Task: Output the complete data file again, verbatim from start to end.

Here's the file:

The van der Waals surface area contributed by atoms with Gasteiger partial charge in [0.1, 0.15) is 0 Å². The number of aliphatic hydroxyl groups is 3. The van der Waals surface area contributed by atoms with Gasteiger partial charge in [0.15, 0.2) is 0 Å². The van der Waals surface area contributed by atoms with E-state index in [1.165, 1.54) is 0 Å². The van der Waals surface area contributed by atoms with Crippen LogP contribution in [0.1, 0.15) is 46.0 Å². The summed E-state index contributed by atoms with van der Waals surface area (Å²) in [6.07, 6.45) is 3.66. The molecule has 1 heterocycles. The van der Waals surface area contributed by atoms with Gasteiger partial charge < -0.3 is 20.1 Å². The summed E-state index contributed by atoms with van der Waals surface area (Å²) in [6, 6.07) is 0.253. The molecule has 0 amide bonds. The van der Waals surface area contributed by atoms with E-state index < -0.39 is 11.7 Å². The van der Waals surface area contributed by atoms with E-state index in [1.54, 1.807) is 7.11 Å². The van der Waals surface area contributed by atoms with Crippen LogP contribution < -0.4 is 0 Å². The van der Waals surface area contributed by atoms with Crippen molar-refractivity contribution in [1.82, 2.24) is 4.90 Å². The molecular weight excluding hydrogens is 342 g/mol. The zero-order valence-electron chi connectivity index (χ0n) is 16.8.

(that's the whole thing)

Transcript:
The van der Waals surface area contributed by atoms with Gasteiger partial charge in [0.1, 0.15) is 0 Å². The number of aliphatic hydroxyl groups is 3. The van der Waals surface area contributed by atoms with Gasteiger partial charge in [0.15, 0.2) is 0 Å². The van der Waals surface area contributed by atoms with E-state index in [1.165, 1.54) is 0 Å². The van der Waals surface area contributed by atoms with Crippen LogP contribution in [0.1, 0.15) is 46.0 Å². The summed E-state index contributed by atoms with van der Waals surface area (Å²) in [6.07, 6.45) is 3.66. The molecule has 1 heterocycles. The van der Waals surface area contributed by atoms with Gasteiger partial charge < -0.3 is 20.1 Å². The summed E-state index contributed by atoms with van der Waals surface area (Å²) in [6, 6.07) is 0.253. The molecule has 0 amide bonds. The van der Waals surface area contributed by atoms with E-state index < -0.39 is 11.7 Å². The van der Waals surface area contributed by atoms with E-state index in [1.54, 1.807) is 7.11 Å². The van der Waals surface area contributed by atoms with Crippen LogP contribution < -0.4 is 0 Å². The van der Waals surface area contributed by atoms with Crippen molar-refractivity contribution in [1.82, 2.24) is 4.90 Å². The molecular weight excluding hydrogens is 342 g/mol. The zero-order valence-electron chi connectivity index (χ0n) is 16.8.